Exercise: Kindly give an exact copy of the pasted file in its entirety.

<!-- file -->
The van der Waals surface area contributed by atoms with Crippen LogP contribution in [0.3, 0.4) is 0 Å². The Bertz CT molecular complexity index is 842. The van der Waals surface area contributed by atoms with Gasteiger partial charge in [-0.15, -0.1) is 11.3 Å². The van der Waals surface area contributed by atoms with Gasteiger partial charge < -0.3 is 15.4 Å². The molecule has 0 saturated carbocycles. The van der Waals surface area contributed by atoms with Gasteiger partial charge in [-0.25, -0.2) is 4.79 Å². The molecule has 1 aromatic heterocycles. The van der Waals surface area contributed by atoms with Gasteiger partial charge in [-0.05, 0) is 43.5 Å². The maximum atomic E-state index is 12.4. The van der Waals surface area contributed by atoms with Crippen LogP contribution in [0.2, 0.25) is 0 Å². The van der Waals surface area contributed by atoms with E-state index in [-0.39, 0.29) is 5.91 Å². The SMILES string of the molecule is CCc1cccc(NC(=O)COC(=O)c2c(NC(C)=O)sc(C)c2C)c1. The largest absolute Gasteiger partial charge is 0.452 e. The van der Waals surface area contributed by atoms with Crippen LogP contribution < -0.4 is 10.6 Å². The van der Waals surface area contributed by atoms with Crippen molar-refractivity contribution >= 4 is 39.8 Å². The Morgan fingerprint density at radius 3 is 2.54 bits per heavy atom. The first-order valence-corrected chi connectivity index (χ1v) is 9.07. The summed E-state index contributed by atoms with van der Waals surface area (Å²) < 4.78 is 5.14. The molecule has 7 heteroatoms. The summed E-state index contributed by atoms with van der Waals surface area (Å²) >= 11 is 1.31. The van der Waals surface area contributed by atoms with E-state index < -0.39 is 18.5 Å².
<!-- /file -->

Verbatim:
The van der Waals surface area contributed by atoms with Crippen LogP contribution in [0.3, 0.4) is 0 Å². The Bertz CT molecular complexity index is 842. The van der Waals surface area contributed by atoms with Gasteiger partial charge in [-0.15, -0.1) is 11.3 Å². The van der Waals surface area contributed by atoms with Gasteiger partial charge < -0.3 is 15.4 Å². The molecule has 0 saturated carbocycles. The van der Waals surface area contributed by atoms with Gasteiger partial charge in [-0.25, -0.2) is 4.79 Å². The molecule has 1 aromatic heterocycles. The van der Waals surface area contributed by atoms with Gasteiger partial charge in [-0.05, 0) is 43.5 Å². The maximum atomic E-state index is 12.4. The van der Waals surface area contributed by atoms with Crippen LogP contribution in [0.2, 0.25) is 0 Å². The van der Waals surface area contributed by atoms with E-state index in [-0.39, 0.29) is 5.91 Å². The SMILES string of the molecule is CCc1cccc(NC(=O)COC(=O)c2c(NC(C)=O)sc(C)c2C)c1. The largest absolute Gasteiger partial charge is 0.452 e. The van der Waals surface area contributed by atoms with Crippen LogP contribution < -0.4 is 10.6 Å². The van der Waals surface area contributed by atoms with Crippen molar-refractivity contribution >= 4 is 39.8 Å². The Morgan fingerprint density at radius 3 is 2.54 bits per heavy atom. The first-order valence-corrected chi connectivity index (χ1v) is 9.07. The summed E-state index contributed by atoms with van der Waals surface area (Å²) < 4.78 is 5.14. The molecule has 7 heteroatoms. The summed E-state index contributed by atoms with van der Waals surface area (Å²) >= 11 is 1.31. The van der Waals surface area contributed by atoms with E-state index < -0.39 is 18.5 Å².